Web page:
The Five Stages of FCP X Grieving

Denial: "No support for FCP 7? You're joking, right?" Anger: "You have to organize clips by date now? What the fuck."

Bargaining: "Just give me multicam support."

Depression "I'm never going to relearn all these new shortcuts."

Acceptance "Hey look, Avid is having a sale."

Teaching FCP at the Northern Short Course, March 2011

I will be teaching two classes of Final Cut Pro at the upcoming Northern Short Course in Photojournalism in Warwick, Rhode Island, March 10-12, 2011. The first class is for absolute beginners and will focus on organizing your project, the Final Cut interface, and the basics of non-linear editing.

The second class, for intermediate users, will emphasize keyboard shortcuts as well as advanced editing techniques.

Hope to see you there.

10 Final Cut Keystrokes I Use Every Day

Here are some of the bread-and-butter shortcut keys I use most frequently: Command-Shift-A Deselect all.

Contorl-B Enables/Disables a clip. This is a great one to use when trying to compare clips. Stack one on top of the other and use Control-B to turn your alternative on and off.

Control - and Control = Raises or lowers the audio levels 1db, respectively. Make sure to either select your clip or place the playhead over it first.

F Loads the clip under the playhead in to the Viewer.

J, K, L These are the transport keys. They move you through the timeline. J is backwards, K stops, and L is forward. Pressing J or L twice in quick succession doubles the speed. Also, holding J and K together moves backwards in slow-motion while K and L moves forward in slow-motion.

Keypad 'del' The keypad delete key performs a  ripple delete, collapsing the space left after removing a clip. The result is the same as using shift-delete but simpler.

X Marks an In and an Out point on the clip beneath the playhead.

Option-V Paste attributes. First, select the clip whose attributes you want to copy (command-C). Then, paste on to another clip using option-V. Great for pasting size and level attributes between clips.

TTTT or Shift-T Changes the cursor to overlapping arrows. Touch any clip and all clips forward will be selected. Great for moving around large chunks of an edit.

+ and [number] Moves the selected clip forward - to the right - by an increment of the entered number. - and [number] moves the selected clip backwards, or to the left.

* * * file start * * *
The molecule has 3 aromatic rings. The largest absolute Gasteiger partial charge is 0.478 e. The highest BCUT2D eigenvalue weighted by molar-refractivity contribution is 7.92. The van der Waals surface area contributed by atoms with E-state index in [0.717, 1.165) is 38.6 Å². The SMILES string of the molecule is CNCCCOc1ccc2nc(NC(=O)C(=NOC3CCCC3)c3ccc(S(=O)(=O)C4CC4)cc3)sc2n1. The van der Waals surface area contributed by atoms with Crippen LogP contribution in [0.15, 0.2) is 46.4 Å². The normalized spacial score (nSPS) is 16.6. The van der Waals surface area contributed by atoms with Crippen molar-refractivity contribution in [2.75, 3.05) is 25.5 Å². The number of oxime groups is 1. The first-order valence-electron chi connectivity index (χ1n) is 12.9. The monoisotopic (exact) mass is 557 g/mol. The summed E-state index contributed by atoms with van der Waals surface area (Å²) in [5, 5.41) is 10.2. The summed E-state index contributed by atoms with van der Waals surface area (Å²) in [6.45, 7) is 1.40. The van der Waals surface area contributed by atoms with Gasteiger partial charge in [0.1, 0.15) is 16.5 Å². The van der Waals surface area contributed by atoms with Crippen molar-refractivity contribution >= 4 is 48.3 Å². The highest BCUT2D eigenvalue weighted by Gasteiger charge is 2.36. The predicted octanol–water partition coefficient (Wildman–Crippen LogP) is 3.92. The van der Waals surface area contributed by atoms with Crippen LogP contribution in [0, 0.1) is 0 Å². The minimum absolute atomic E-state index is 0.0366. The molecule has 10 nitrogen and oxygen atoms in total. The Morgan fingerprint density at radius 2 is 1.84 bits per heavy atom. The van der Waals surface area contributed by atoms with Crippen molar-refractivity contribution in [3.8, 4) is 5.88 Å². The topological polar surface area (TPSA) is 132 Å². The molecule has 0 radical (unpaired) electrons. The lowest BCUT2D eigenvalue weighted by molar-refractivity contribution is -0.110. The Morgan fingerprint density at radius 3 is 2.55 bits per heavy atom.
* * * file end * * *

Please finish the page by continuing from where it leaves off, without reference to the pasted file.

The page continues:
For more Final Cut  keystrokes, check out my twitter feed @fcpkeystokes where I post a new shortcut every day.

Advice to Multimedia Producers

There are dozens of books available on the workings of Final Cut Pro as well as innumerable websites filled with tips and tricks, like editing guru Larry Jordan's FCP Tip of the Day.

So after my last MediaStorm blog post, Ten Ways To Improve Your Multimedia Production Right Now, I thought it might be instructive to take a step back from technical issues and focus instead on some of the underlying ideas that help shape the production process at MediaStorm.

Advice to Multimedia Producers was inspired by two short but powerful books on creativity, David Lynch's Catching the Big Fish: Meditation, Consciousness, and Creativity and The War of Art: Break Through the Blocks and Win Your Inner Creative Battles. And while I can't claim the genius of these two masterful books, I can say that my blog post was made far better by the contributions of the MediaStorm team.

Check out the piece here.

The Mother Load of Final Cut Pro Keystroke Shortcuts

The easiest way to find a Final Cut keystroke is to search the Button List (Tools>Button List). However, if you're the brave kind who wants to see all 600-plus shortcut keystrokes, there's a solution for you, too: Tools>Keyboard Layout>Save Grid as Text... You'll be asked to save a tab-delimited text file. Import the file in to Excel or any Spreadsheet program like Google Docs and witness the mother load: every single keyboard shortcut.

Test next Tuesday.